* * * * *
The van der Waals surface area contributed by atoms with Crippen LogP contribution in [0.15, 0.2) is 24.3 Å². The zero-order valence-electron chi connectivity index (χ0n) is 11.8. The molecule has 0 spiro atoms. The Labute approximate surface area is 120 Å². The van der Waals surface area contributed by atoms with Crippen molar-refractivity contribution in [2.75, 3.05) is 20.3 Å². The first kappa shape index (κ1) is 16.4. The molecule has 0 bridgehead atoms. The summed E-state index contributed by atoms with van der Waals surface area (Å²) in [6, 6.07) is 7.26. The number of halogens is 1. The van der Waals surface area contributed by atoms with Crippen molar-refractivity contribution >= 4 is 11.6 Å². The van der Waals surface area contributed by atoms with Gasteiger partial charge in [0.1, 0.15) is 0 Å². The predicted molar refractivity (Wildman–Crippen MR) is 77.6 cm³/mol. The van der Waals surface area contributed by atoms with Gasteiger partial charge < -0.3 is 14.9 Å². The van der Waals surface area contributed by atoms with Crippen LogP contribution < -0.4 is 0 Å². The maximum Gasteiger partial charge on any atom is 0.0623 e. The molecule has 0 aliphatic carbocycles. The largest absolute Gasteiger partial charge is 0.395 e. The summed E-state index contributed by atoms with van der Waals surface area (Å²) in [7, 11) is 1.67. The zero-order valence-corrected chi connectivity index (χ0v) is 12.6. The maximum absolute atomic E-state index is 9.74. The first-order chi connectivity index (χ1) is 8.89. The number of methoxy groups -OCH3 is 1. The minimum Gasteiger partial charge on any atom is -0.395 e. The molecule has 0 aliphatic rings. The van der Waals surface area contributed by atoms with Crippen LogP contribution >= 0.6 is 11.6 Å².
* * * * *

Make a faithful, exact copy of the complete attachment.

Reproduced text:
The van der Waals surface area contributed by atoms with Crippen LogP contribution in [0.15, 0.2) is 24.3 Å². The zero-order valence-electron chi connectivity index (χ0n) is 11.8. The molecule has 0 spiro atoms. The Labute approximate surface area is 120 Å². The van der Waals surface area contributed by atoms with Crippen molar-refractivity contribution in [2.75, 3.05) is 20.3 Å². The first kappa shape index (κ1) is 16.4. The molecule has 0 bridgehead atoms. The summed E-state index contributed by atoms with van der Waals surface area (Å²) in [6, 6.07) is 7.26. The number of halogens is 1. The van der Waals surface area contributed by atoms with Crippen molar-refractivity contribution >= 4 is 11.6 Å². The van der Waals surface area contributed by atoms with Gasteiger partial charge in [0.1, 0.15) is 0 Å². The predicted molar refractivity (Wildman–Crippen MR) is 77.6 cm³/mol. The van der Waals surface area contributed by atoms with Gasteiger partial charge < -0.3 is 14.9 Å². The van der Waals surface area contributed by atoms with Crippen LogP contribution < -0.4 is 0 Å². The maximum Gasteiger partial charge on any atom is 0.0623 e. The molecule has 0 aliphatic carbocycles. The largest absolute Gasteiger partial charge is 0.395 e. The summed E-state index contributed by atoms with van der Waals surface area (Å²) in [7, 11) is 1.67. The zero-order valence-corrected chi connectivity index (χ0v) is 12.6. The maximum absolute atomic E-state index is 9.74. The first-order chi connectivity index (χ1) is 8.89. The number of methoxy groups -OCH3 is 1. The minimum Gasteiger partial charge on any atom is -0.395 e. The molecule has 0 aliphatic rings. The van der Waals surface area contributed by atoms with Crippen LogP contribution >= 0.6 is 11.6 Å².